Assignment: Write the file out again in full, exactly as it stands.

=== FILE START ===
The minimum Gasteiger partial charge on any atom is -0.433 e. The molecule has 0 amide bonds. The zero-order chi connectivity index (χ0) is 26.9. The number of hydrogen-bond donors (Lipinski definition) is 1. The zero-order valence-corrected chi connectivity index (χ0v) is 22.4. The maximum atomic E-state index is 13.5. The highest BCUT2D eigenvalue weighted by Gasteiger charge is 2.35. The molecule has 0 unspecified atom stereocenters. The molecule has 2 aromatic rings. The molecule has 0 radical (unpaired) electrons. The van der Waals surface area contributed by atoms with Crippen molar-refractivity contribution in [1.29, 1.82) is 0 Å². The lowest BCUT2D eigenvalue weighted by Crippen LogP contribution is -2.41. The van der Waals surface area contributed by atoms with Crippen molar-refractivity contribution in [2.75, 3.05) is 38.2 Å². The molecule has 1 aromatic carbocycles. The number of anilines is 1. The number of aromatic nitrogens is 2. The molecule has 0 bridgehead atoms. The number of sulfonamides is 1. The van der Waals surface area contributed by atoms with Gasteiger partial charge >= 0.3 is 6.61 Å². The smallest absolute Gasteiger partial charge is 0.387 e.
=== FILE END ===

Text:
The minimum Gasteiger partial charge on any atom is -0.433 e. The molecule has 0 amide bonds. The zero-order chi connectivity index (χ0) is 26.9. The number of hydrogen-bond donors (Lipinski definition) is 1. The zero-order valence-corrected chi connectivity index (χ0v) is 22.4. The maximum atomic E-state index is 13.5. The highest BCUT2D eigenvalue weighted by Gasteiger charge is 2.35. The molecule has 0 unspecified atom stereocenters. The molecule has 2 aromatic rings. The molecule has 0 radical (unpaired) electrons. The van der Waals surface area contributed by atoms with Crippen molar-refractivity contribution in [1.29, 1.82) is 0 Å². The lowest BCUT2D eigenvalue weighted by Crippen LogP contribution is -2.41. The van der Waals surface area contributed by atoms with Crippen molar-refractivity contribution in [2.75, 3.05) is 38.2 Å². The molecule has 1 aromatic carbocycles. The number of anilines is 1. The number of aromatic nitrogens is 2. The molecule has 0 bridgehead atoms. The number of sulfonamides is 1. The van der Waals surface area contributed by atoms with Gasteiger partial charge >= 0.3 is 6.61 Å². The smallest absolute Gasteiger partial charge is 0.387 e.